Mike and I went into the woods on Saturday to identify trees. We wanted to see what kind of maple and oak trees we had, because acorns from the oaks can be used to feed pigs, and the maple trees can be used for making maple syrup for the humans. Acorn harvest has already begun, but I'll talk about that tomorrow.
As for the maple trees, we found more than a dozen large, old trees, and almost all of them are sugar maples. Although you can tap any kind of maple tree, the sugar maples have the highest yield of sap. You can tap a tree once it has grown to 10 inches in diameter, and you can add another tap for each additional six to eight inches in diameter. If the books are correct, this means we could easily have a couple dozen taps, because the trees are big enough to support two or three taps each. I had to post a picture of Mike next to a tree, because the trees look really small if there isn't a person in the picture. Even this tree looks small if you cover up Mike, but we can't get our arms around it.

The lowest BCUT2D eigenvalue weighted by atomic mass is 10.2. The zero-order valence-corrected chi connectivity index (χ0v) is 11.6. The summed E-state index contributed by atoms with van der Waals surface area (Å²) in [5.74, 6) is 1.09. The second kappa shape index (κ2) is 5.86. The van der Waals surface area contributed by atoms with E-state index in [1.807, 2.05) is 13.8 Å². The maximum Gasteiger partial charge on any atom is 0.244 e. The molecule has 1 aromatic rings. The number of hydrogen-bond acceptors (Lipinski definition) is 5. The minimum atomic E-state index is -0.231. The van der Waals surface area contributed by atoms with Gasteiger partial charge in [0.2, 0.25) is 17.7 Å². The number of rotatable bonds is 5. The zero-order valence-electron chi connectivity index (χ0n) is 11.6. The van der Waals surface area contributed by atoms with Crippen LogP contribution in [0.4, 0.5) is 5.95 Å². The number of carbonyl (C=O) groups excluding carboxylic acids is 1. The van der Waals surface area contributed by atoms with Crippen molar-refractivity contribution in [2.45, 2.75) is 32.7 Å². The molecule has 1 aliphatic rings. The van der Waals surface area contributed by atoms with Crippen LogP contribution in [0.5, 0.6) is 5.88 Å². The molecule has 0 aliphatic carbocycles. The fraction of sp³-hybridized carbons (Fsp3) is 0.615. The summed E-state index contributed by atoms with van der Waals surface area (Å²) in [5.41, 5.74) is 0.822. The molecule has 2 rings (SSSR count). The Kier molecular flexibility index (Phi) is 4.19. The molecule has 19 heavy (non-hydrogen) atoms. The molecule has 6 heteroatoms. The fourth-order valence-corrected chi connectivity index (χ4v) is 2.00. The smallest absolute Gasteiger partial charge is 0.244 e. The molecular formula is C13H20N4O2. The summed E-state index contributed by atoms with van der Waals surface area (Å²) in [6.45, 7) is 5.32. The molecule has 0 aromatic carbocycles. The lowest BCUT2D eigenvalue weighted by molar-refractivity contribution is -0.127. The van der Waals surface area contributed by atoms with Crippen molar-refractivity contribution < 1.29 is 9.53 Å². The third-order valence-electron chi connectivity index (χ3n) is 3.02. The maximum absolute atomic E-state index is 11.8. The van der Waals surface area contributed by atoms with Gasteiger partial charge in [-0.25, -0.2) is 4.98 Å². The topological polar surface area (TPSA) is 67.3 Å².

This also means that my cabin in the woods may be moved closer to the top of the to-do list. I've been wanting a cabin in the woods, but it always seemed like one of those "nice to have" things, rather than anything practical. However, it takes 35 gallons of sap to make a gallon of syrup, and how far do you want to carry all that sap before starting to boil it down? However, this also means that we probably won't be taking advantage of all our maple trees next spring, because there are two separate groves on opposite ends of our property.
Our next step is to somehow mark the trees so that at the end of February or in early March when there are no leaves on the trees, we'll know which ones are maples. I am really excited about making our own syrup, because having a homegrown sweetener will get us one step closer to true sustainability.